This is the seventh in a series of posts which I have written alongside a module I will be teaching which is intended to help non-sociology students to gain an understanding of the sociology of health and illness. While these posts are primarily intended for that audience and are therefore intentionally introductory there might be something of interest to a more general audience. For that reason I have decided to put them on my blog in amongst more specific and specialist writings.
The sociology of gender has demonstrated that there are both structural and subjective differences affecting the lives of men and women. The purpose of this area of analysis is not to show that things are always worse for women but that social forms of all kinds position and impact on men and women differently. It is also crucial to remember that there are big differences “within” the groups of women and men as well as “between” the groups.
That is, women might find their life chances to be different to those of other women but some of these differences are still predicated on the fact that they are women. Just because some women, or some men, have managed to overcome the structural factors which might hold them back does not mean they are not incredibly powerful for other members of their gender.
Feminist work has often investigated the inequalities between men and women and in particular the differences in:
- Pay, opportunities, educational attainment, social expectations, health outcomes
- Social roles and expectations
- Identity and sense of self constituted through gender
- Societal responses to behaviour or appearance which help to shape our sense of self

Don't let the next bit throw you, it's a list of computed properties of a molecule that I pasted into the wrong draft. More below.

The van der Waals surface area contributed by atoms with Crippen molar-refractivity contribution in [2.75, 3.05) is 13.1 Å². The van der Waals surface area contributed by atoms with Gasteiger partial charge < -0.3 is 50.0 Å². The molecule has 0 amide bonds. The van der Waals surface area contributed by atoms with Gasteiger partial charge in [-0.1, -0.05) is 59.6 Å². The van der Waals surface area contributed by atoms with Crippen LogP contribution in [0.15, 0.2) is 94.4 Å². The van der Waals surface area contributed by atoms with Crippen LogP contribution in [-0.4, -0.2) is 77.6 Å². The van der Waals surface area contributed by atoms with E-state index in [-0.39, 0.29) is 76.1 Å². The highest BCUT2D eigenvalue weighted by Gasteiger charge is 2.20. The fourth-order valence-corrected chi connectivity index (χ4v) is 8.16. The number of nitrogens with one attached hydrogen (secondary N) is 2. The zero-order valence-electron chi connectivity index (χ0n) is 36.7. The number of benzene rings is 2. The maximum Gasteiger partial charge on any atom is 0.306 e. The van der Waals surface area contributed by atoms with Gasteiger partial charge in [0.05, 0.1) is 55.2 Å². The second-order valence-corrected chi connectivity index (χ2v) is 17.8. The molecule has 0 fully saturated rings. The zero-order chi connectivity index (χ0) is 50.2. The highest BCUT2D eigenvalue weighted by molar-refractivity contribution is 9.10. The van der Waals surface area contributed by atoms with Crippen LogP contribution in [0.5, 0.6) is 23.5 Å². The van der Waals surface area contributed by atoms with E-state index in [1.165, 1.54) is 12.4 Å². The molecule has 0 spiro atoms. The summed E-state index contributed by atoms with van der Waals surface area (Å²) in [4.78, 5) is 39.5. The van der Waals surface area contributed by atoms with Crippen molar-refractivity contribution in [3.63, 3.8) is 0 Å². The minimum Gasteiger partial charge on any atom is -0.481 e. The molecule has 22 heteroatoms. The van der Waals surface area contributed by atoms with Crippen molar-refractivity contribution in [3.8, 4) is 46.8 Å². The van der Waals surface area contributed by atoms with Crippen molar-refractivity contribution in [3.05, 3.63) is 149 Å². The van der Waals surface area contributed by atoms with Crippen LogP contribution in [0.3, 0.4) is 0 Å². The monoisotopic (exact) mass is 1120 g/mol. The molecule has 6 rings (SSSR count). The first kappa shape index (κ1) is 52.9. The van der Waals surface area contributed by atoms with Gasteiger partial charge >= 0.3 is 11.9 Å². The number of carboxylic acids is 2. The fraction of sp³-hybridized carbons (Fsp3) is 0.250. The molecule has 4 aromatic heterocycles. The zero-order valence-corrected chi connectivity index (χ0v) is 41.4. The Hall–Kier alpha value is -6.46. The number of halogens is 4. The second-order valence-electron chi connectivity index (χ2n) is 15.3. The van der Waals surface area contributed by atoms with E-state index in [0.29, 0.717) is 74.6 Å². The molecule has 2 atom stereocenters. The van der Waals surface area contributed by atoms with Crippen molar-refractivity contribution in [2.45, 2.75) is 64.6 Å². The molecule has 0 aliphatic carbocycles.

Perhaps the most fundamental insight of gender studies is that which problematizes the connection between sex and gender. While in everyday language people often assume sex and gender mean pretty much the same thing the sociology of gender makes an important distinction:
- Sex – biological, physical differences
- Gender – social expectations built on biological differences
When gendered behaviours or traits are considered to be a characteristic of a particular sex this is referred to as “essentialisation”. While gender may be considered to be a social construction this does not mean that people do not feel real effects of being classified as one or the other. This is because gender is a social structure which constrains and enables particular kinds of behaviours.
One way in which we can see the impact of social structures on gender (and differences within genders) is through comparing health outcomes.
The charts above show rates of obesity and overweight for men and women in relation to household income. While there are higher rates of obesity and overweight across the board for men (except for those on the lowest income which are about even) women’s overweight and obesity is much more affected by income. In short, the poorer a woman is the more likely she is to be obese or overweight.
These differences could be for several reasons including that women tend to be hit harder by economic inequalities than men (so any economic impacts will be increased). The differences may also be related to cultural factors such as the greater emphasis which is placed on appearance in social assessments of women and the cultural connection between women and food. Perhaps wealthier women are more able to dedicate resources to reducing their weight and less wealthy women are more likely to seek comfort in food when faced with difficulties associated with economic deprivation.
In the next post I will look at some of the ways in which issues around ethnicity intersect with health and illness.